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2016 Health Care Heroes: Rhonda Berger

March 4, 2016

Health Care HeroesTop Honoree: Volunteer

Rhonda Berger

Volunteer and advocate for Indiana Donor Network

Rhonda Berger talked to each of her three kids about being organ donors when they went to get their learner’s driving permits. They all agreed to check the “organ donor” box, but no one in the family imagined those decisions would ever come into play.

That changed Jan. 23, 2009, when her 19-year-old daughter, Jennifer, died as the result of an apartment fire in Fort Wayne that also claimed Jennifer’s two roommates, who were classmates of hers at International Business College. Berger knew from her learner’s permit conversation with Jennifer what her daughter would want her to do. Still, as a single mom, she felt very alone making the decision in the midst of such a loss.

Now, as a volunteer for the Indiana Donor Network, Berger, 57, is on a mission to help others who will face or who have faced the same decision. For her dedication to donors and those whose lives they save, Berger is the top honoree in the volunteer category of Health Care Heroes.

berger-15col.jpg(IBJ photo/Eric Learned)

“Rhonda’s quiet courage, strength and dedication are an inspiration to our staff, her fellow volunteer advocates and everyone who has the pleasure of meeting her,” said Corinne Osinski-Carey, community relations coordinator for Indiana Donor Network.

Though she had no background in public speaking, Berger was asked just a few months after Jennifer’s death to speak at a “Donate Life” event at Fort Wayne’s St. Joseph Hospital, where Jennifer’s donation took place.

“I was really nervous,” Berger said, “but I was sharing my heart.”

Before she knew it, she’d agreed to be a full-time speaking volunteer. What she found was that she got comfort from telling her daughter’s story and helping other donor families through their grief.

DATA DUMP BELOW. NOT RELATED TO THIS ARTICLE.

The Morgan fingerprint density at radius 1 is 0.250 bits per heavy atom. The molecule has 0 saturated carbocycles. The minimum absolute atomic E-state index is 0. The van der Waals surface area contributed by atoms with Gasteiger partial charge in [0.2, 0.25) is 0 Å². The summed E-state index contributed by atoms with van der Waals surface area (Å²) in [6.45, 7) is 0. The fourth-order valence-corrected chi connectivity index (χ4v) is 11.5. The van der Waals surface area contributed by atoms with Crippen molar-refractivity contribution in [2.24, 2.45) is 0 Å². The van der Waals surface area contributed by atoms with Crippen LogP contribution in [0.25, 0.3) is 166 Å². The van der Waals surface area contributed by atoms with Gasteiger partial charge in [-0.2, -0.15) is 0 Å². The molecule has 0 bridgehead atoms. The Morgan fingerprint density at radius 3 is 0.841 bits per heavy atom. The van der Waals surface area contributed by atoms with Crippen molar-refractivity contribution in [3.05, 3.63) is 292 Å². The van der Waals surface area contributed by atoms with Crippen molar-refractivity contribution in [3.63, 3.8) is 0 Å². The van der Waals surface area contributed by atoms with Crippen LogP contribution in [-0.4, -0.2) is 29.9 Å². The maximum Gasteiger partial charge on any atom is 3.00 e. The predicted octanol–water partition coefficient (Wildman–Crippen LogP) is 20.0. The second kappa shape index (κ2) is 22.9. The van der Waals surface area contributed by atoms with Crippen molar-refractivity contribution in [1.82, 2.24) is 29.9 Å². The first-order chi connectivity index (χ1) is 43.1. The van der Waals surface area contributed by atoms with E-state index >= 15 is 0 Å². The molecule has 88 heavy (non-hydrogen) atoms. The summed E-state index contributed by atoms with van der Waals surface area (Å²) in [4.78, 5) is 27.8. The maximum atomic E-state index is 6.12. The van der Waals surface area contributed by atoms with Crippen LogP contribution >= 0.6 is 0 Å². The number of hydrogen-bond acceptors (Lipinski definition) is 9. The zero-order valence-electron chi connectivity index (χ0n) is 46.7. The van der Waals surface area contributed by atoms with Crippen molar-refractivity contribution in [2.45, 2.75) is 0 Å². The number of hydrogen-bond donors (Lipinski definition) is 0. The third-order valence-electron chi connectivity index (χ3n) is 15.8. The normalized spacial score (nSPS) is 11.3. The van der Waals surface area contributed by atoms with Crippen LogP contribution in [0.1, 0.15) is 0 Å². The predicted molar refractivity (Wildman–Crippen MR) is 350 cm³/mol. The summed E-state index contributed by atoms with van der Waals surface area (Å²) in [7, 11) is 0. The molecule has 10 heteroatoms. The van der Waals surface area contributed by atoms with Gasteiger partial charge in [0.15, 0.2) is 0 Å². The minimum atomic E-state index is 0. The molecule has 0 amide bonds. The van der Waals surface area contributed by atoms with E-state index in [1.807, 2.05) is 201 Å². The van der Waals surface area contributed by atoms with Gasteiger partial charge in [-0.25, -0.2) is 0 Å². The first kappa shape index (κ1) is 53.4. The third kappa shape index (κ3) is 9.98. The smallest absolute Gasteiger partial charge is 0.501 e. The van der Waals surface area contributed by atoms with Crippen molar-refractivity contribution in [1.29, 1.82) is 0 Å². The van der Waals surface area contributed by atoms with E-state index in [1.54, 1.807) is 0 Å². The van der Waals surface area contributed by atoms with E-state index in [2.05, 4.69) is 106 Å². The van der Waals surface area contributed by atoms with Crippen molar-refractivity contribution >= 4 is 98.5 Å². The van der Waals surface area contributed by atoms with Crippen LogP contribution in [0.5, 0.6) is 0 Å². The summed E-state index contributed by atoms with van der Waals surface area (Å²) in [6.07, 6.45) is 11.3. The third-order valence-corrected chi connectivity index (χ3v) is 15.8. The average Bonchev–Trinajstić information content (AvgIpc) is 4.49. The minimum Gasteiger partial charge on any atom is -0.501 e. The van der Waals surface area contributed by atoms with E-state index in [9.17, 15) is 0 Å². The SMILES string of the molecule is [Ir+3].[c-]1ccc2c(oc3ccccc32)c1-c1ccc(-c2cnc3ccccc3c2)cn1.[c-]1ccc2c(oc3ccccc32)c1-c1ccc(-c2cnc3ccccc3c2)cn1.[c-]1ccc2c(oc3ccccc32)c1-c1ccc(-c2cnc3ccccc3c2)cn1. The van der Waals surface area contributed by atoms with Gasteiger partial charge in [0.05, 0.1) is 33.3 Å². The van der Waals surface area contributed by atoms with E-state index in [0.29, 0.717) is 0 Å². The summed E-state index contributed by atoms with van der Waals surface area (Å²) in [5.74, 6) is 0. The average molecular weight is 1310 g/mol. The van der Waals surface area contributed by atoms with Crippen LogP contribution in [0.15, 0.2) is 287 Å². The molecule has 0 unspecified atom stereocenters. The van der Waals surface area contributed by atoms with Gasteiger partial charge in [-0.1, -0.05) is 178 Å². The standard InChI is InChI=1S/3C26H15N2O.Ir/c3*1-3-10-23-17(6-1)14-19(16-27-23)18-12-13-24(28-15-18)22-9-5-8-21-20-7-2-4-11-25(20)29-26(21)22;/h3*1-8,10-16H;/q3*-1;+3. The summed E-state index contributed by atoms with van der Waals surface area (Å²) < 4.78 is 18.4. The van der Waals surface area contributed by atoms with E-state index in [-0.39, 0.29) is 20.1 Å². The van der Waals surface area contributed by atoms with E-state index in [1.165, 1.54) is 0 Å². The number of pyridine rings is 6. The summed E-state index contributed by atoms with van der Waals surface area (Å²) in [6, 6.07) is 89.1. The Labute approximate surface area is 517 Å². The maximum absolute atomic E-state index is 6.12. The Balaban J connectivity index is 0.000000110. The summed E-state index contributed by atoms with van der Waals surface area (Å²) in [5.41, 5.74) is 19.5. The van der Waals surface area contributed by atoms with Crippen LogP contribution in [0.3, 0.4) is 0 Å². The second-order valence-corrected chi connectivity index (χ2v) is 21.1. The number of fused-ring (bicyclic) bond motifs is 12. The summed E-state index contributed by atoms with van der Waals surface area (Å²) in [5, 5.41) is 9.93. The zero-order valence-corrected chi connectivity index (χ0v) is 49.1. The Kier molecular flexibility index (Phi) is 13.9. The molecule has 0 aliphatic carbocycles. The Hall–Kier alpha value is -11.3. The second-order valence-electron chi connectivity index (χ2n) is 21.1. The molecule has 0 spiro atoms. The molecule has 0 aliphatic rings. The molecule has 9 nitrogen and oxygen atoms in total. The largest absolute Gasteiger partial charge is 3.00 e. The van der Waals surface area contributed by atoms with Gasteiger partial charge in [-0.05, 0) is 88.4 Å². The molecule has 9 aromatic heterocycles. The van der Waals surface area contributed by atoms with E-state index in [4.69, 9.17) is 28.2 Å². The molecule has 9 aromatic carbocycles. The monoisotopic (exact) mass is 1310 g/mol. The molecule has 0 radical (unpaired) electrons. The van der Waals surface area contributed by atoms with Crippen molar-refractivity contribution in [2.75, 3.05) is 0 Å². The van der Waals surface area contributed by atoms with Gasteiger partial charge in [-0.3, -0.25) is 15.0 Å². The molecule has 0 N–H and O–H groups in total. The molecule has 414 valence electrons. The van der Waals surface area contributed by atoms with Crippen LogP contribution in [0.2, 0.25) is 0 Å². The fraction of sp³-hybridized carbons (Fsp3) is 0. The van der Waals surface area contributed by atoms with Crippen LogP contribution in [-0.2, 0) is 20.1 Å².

“I can show them: ‘Here’s where I was that day and here’s where I am 6-1/2 years later.’”

It also helped to hear the stories of recipients, including the teenager who got Jennifer’s left kidney. Berger attended that recipient’s high school graduation and open house. And then there’s Betty, who has Jennifer’s right kidney—Berger and her surviving children keep in touch with her.

“It’s so comforting to know that Jennifer’s life didn’t just stop that day,” Berger said. “She continues to make a difference. So many lives are changed by this. Not just the recipient, but their extended family.”

Berger is a part-time nurse for IU Health Arnett Homecare in Lafayette, where she commutes from Winamac. She travels regularly to speaking events, and especially enjoys speaking to student groups. Berger’s surviving daughter has helped her at some volunteer events as a way of coping with her sister’s death.

“I saw her begin to smile again” as a result of volunteering, Berger said of her daughter.

Berger describes Indiana Donor Network as “an awesome group of people.” She is especially impressed with the organization’s after-care department, which follows up with the families of donors on significant dates in the year after the donation. “They ask: ‘What can we do to help you get through this?’ Sometimes they just call to make sure you’re OK,” Berger said.

Berger does more than speak to groups. She has served over the last four years as chairwoman or planning committee member for various Indiana Donor Network fundraising/awareness events, such as the Show Us Your Heart Run/Walk. Berger also advises recipient families.

“They often don’t know what to say to thank donor families,” she said. So Berger shares with them what Jennifer’s recipients have said and done for her and her children.

Because of her commitment to the cause, Berger was chosen to represent Indiana donor families in the 2016 Rose Parade in Pasadena, California.

Her daughter Jennifer’s likeness was one of 60 “floragraphs” that adorned the Donate Life float. Berger was amazed that Jennifer’s floragraph, made entirely of seeds and spices, looked so much like her. Of the Rose Parade itself, Berger said television doesn’t do it justice.•

Read more Health Care Heroes profiles.

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